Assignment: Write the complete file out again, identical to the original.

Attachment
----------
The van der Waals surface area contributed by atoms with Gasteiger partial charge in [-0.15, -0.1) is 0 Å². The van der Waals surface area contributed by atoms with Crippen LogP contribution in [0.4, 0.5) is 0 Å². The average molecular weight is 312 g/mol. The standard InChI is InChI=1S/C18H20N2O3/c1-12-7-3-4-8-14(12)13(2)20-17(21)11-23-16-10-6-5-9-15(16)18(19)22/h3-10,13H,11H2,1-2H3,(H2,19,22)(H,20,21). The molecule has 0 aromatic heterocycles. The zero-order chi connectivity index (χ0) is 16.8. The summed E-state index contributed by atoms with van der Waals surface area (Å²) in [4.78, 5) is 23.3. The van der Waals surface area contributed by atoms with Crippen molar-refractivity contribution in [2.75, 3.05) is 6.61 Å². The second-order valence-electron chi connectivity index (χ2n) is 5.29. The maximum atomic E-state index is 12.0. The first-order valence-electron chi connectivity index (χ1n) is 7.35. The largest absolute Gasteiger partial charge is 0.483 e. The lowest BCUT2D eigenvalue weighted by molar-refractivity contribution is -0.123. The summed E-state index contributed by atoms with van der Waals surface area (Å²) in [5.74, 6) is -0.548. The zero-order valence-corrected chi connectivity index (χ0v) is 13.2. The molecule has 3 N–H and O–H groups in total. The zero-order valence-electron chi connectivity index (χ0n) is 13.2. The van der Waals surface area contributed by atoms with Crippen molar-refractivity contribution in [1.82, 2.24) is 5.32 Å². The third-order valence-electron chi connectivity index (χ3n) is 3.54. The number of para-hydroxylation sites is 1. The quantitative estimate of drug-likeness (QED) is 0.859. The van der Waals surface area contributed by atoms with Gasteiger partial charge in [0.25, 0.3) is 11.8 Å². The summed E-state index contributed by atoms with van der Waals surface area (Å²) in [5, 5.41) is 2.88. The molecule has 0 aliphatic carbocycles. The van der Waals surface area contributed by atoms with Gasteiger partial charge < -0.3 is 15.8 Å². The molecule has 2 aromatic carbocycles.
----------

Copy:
The van der Waals surface area contributed by atoms with Gasteiger partial charge in [-0.15, -0.1) is 0 Å². The van der Waals surface area contributed by atoms with Crippen LogP contribution in [0.4, 0.5) is 0 Å². The average molecular weight is 312 g/mol. The standard InChI is InChI=1S/C18H20N2O3/c1-12-7-3-4-8-14(12)13(2)20-17(21)11-23-16-10-6-5-9-15(16)18(19)22/h3-10,13H,11H2,1-2H3,(H2,19,22)(H,20,21). The molecule has 0 aromatic heterocycles. The zero-order chi connectivity index (χ0) is 16.8. The summed E-state index contributed by atoms with van der Waals surface area (Å²) in [4.78, 5) is 23.3. The van der Waals surface area contributed by atoms with Crippen molar-refractivity contribution in [2.75, 3.05) is 6.61 Å². The second-order valence-electron chi connectivity index (χ2n) is 5.29. The maximum atomic E-state index is 12.0. The first-order valence-electron chi connectivity index (χ1n) is 7.35. The largest absolute Gasteiger partial charge is 0.483 e. The lowest BCUT2D eigenvalue weighted by molar-refractivity contribution is -0.123. The summed E-state index contributed by atoms with van der Waals surface area (Å²) in [5.74, 6) is -0.548. The zero-order valence-corrected chi connectivity index (χ0v) is 13.2. The molecule has 3 N–H and O–H groups in total. The zero-order valence-electron chi connectivity index (χ0n) is 13.2. The van der Waals surface area contributed by atoms with Crippen molar-refractivity contribution in [1.82, 2.24) is 5.32 Å². The third-order valence-electron chi connectivity index (χ3n) is 3.54. The number of para-hydroxylation sites is 1. The quantitative estimate of drug-likeness (QED) is 0.859. The van der Waals surface area contributed by atoms with Gasteiger partial charge in [0.25, 0.3) is 11.8 Å². The summed E-state index contributed by atoms with van der Waals surface area (Å²) in [5, 5.41) is 2.88. The molecule has 0 aliphatic carbocycles. The van der Waals surface area contributed by atoms with Gasteiger partial charge < -0.3 is 15.8 Å². The molecule has 2 aromatic carbocycles.